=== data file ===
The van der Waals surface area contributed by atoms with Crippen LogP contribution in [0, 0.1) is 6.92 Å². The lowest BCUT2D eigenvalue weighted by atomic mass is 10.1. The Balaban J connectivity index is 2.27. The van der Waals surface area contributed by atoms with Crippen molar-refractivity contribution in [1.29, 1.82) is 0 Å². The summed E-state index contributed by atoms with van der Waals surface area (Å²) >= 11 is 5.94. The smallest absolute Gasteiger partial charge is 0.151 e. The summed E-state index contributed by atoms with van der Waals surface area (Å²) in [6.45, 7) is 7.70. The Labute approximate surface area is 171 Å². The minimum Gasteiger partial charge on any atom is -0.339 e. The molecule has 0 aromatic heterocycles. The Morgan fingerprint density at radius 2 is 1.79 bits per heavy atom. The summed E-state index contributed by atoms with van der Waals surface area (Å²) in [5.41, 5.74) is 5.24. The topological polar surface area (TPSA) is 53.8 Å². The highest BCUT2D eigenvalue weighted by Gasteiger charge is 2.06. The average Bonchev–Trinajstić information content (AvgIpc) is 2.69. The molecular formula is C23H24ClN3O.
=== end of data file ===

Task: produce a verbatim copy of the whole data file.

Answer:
The van der Waals surface area contributed by atoms with Crippen LogP contribution in [0, 0.1) is 6.92 Å². The lowest BCUT2D eigenvalue weighted by atomic mass is 10.1. The Balaban J connectivity index is 2.27. The van der Waals surface area contributed by atoms with Crippen molar-refractivity contribution in [1.29, 1.82) is 0 Å². The summed E-state index contributed by atoms with van der Waals surface area (Å²) >= 11 is 5.94. The smallest absolute Gasteiger partial charge is 0.151 e. The summed E-state index contributed by atoms with van der Waals surface area (Å²) in [6.45, 7) is 7.70. The Labute approximate surface area is 171 Å². The minimum Gasteiger partial charge on any atom is -0.339 e. The molecule has 0 aromatic heterocycles. The Morgan fingerprint density at radius 2 is 1.79 bits per heavy atom. The summed E-state index contributed by atoms with van der Waals surface area (Å²) in [5.41, 5.74) is 5.24. The topological polar surface area (TPSA) is 53.8 Å². The highest BCUT2D eigenvalue weighted by Gasteiger charge is 2.06. The average Bonchev–Trinajstić information content (AvgIpc) is 2.69. The molecular formula is C23H24ClN3O.